Reaction and Resources Regarding the Texas School Shooting
A statement from our colleagues at the MSU Center for Autism and Early Childhood Mental Health regarding the massacre yesterday of children and teachers at the Robb Elementary School in Uvalde, Texas:
We are heartbroken to be sending this guidance again.
We are enraged to be sending this guidance again.
We are demoralized to be sending this guidance again.
We are exhausted to be sending this guidance again.
We are gut wrenchingly disgusted to be sending this guidance again.
We are overwhelmed to be sending this guidance again.
We can’t believe we are sending this guidance, yet again.
May is children’s mental health month.
What are we doing?
What are we doing?
Children and teachers have endured and sustained and persevered for the past three school years, trying to keep safe.
Trying. To. Keep. Safe.
The question is not, what are we doing…
it is what aren’t we doing…
We share guidance on how to talk to children after acts of violence.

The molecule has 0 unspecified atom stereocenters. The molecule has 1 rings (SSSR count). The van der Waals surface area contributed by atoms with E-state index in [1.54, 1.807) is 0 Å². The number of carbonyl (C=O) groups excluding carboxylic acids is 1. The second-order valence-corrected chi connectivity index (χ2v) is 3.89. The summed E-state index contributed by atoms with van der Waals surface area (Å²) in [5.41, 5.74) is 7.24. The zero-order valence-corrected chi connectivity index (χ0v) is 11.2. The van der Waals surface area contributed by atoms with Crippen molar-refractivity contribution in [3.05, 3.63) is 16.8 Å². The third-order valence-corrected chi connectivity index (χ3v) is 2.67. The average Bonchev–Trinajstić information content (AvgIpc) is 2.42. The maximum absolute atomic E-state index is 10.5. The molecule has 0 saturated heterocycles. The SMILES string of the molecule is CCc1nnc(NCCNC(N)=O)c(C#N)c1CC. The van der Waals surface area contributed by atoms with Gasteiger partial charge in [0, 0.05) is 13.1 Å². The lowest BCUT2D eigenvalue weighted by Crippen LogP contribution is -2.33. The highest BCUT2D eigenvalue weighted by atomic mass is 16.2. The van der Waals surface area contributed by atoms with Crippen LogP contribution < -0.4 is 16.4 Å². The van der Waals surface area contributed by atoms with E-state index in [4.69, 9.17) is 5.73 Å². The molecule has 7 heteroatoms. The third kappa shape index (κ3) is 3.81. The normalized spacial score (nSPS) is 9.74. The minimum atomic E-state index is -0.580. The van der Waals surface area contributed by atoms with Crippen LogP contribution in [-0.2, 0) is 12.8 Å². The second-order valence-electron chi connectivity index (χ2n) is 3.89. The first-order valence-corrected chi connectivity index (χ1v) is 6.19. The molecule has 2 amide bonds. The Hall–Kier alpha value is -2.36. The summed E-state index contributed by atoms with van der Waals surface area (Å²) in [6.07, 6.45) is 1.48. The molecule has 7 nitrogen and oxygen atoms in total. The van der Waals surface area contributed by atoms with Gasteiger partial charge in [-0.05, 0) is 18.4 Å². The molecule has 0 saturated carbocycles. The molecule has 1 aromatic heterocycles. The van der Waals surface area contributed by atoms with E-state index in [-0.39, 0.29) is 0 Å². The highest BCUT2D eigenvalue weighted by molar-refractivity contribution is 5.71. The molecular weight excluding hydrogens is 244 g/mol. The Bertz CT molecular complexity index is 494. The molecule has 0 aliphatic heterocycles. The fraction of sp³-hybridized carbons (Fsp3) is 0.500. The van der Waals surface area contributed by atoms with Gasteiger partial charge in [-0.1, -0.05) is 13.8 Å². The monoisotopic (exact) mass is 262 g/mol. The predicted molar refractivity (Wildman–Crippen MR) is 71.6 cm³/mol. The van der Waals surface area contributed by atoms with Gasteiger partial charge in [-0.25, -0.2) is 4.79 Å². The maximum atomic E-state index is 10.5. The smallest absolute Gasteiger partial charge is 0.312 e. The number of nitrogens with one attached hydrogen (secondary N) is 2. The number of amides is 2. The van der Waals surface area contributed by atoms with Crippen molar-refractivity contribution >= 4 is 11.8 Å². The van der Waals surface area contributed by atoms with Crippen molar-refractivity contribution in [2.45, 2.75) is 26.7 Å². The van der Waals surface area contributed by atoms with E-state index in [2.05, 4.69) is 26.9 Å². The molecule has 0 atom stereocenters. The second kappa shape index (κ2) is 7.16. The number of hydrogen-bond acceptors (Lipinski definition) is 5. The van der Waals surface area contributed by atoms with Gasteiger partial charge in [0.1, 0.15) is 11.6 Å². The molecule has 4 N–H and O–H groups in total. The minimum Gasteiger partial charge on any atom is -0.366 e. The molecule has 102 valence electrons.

Again. And again. And again.
And it feels futile and repetitive.
Yet, we share it believing that it may be supportive to those of us who support young children and their families at this time.
This is only a selection of the resources that are available.
There are many.
There have been too many ‘opportunities’ to publish these documents in the past ten years.
At this time…
10 hours after gun violence has impacted at least 100 people across our country, as it does, every day.
10 days after the white supremacist action of hate in Buffalo.
Almost 10 years after Sandy Hook.
What have we learned? What have we done?
Dismantle systems of oppression.
CLICK BELOW FOR RESOURCES
Anxiety around School Shootings
Ansiedad por los Tiroteos en las Escuelas
From the National Association of School Psychologists
Talking to Children about Violence – National Association of School Psychologists
From the National Child Traumatic Stress Network
Talking to Children about Shootings
From the Center for Autism and Early Childhood Mental Health